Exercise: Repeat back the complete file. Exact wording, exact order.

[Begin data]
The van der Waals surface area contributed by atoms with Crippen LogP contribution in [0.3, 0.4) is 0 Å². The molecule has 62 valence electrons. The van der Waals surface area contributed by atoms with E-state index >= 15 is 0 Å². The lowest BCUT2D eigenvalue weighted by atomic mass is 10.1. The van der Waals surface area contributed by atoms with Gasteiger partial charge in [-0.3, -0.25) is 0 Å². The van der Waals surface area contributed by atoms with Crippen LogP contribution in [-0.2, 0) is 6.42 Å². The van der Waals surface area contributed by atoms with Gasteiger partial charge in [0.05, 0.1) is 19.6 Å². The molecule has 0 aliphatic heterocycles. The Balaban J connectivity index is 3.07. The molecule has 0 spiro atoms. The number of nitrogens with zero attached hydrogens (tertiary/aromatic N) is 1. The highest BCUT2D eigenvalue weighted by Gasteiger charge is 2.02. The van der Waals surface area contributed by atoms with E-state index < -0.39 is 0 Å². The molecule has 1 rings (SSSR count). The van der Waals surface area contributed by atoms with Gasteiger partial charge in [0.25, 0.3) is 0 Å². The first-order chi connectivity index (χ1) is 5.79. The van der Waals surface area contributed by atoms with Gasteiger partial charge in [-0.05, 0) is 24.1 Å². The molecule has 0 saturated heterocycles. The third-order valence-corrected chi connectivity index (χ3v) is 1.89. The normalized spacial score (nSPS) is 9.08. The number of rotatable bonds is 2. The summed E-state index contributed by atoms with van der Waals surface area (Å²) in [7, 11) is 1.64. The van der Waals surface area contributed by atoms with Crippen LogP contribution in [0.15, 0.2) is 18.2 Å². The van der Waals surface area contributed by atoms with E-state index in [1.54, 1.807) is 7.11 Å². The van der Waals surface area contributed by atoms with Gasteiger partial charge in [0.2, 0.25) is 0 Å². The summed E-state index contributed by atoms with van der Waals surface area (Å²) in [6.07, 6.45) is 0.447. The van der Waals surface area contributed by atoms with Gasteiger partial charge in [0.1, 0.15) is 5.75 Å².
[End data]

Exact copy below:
The van der Waals surface area contributed by atoms with Crippen LogP contribution in [0.3, 0.4) is 0 Å². The molecule has 62 valence electrons. The van der Waals surface area contributed by atoms with E-state index >= 15 is 0 Å². The lowest BCUT2D eigenvalue weighted by atomic mass is 10.1. The van der Waals surface area contributed by atoms with Gasteiger partial charge in [-0.3, -0.25) is 0 Å². The van der Waals surface area contributed by atoms with Crippen LogP contribution in [-0.2, 0) is 6.42 Å². The van der Waals surface area contributed by atoms with Gasteiger partial charge in [0.05, 0.1) is 19.6 Å². The molecule has 0 aliphatic heterocycles. The Balaban J connectivity index is 3.07. The molecule has 0 spiro atoms. The number of nitrogens with zero attached hydrogens (tertiary/aromatic N) is 1. The highest BCUT2D eigenvalue weighted by Gasteiger charge is 2.02. The van der Waals surface area contributed by atoms with E-state index < -0.39 is 0 Å². The molecule has 1 rings (SSSR count). The van der Waals surface area contributed by atoms with Gasteiger partial charge in [0.25, 0.3) is 0 Å². The first-order chi connectivity index (χ1) is 5.79. The van der Waals surface area contributed by atoms with Gasteiger partial charge in [-0.05, 0) is 24.1 Å². The molecule has 0 saturated heterocycles. The third-order valence-corrected chi connectivity index (χ3v) is 1.89. The normalized spacial score (nSPS) is 9.08. The number of rotatable bonds is 2. The summed E-state index contributed by atoms with van der Waals surface area (Å²) in [7, 11) is 1.64. The van der Waals surface area contributed by atoms with Crippen LogP contribution in [0.15, 0.2) is 18.2 Å². The van der Waals surface area contributed by atoms with E-state index in [1.54, 1.807) is 7.11 Å². The van der Waals surface area contributed by atoms with Gasteiger partial charge in [0.2, 0.25) is 0 Å². The summed E-state index contributed by atoms with van der Waals surface area (Å²) in [6.07, 6.45) is 0.447. The van der Waals surface area contributed by atoms with Gasteiger partial charge in [0.1, 0.15) is 5.75 Å².